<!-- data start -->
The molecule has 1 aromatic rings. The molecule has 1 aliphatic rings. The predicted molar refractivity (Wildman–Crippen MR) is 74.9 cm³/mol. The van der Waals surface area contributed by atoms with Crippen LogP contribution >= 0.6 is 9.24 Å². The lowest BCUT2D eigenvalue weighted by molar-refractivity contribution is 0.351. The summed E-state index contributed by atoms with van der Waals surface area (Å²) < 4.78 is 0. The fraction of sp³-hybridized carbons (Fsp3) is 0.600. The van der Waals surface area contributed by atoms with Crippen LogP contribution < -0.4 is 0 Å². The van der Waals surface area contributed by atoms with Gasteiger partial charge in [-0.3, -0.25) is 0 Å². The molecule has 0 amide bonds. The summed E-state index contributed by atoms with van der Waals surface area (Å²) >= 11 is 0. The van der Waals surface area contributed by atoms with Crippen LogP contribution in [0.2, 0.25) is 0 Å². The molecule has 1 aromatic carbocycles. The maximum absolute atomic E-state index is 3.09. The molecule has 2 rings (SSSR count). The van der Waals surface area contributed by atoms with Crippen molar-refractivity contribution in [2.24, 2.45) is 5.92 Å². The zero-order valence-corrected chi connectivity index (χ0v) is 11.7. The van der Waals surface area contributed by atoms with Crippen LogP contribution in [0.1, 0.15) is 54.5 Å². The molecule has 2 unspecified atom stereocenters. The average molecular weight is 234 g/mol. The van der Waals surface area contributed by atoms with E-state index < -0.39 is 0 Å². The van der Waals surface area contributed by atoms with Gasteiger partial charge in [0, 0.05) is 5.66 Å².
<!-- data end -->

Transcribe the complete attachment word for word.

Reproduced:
The molecule has 1 aromatic rings. The molecule has 1 aliphatic rings. The predicted molar refractivity (Wildman–Crippen MR) is 74.9 cm³/mol. The van der Waals surface area contributed by atoms with Crippen LogP contribution >= 0.6 is 9.24 Å². The lowest BCUT2D eigenvalue weighted by molar-refractivity contribution is 0.351. The summed E-state index contributed by atoms with van der Waals surface area (Å²) < 4.78 is 0. The fraction of sp³-hybridized carbons (Fsp3) is 0.600. The van der Waals surface area contributed by atoms with Crippen LogP contribution < -0.4 is 0 Å². The van der Waals surface area contributed by atoms with Gasteiger partial charge in [-0.3, -0.25) is 0 Å². The molecule has 0 amide bonds. The summed E-state index contributed by atoms with van der Waals surface area (Å²) >= 11 is 0. The van der Waals surface area contributed by atoms with Crippen LogP contribution in [0.2, 0.25) is 0 Å². The molecule has 1 aromatic carbocycles. The maximum absolute atomic E-state index is 3.09. The molecule has 2 rings (SSSR count). The van der Waals surface area contributed by atoms with Crippen molar-refractivity contribution in [2.24, 2.45) is 5.92 Å². The zero-order valence-corrected chi connectivity index (χ0v) is 11.7. The van der Waals surface area contributed by atoms with Crippen LogP contribution in [0.1, 0.15) is 54.5 Å². The molecule has 2 unspecified atom stereocenters. The average molecular weight is 234 g/mol. The van der Waals surface area contributed by atoms with E-state index < -0.39 is 0 Å². The van der Waals surface area contributed by atoms with Gasteiger partial charge in [0, 0.05) is 5.66 Å².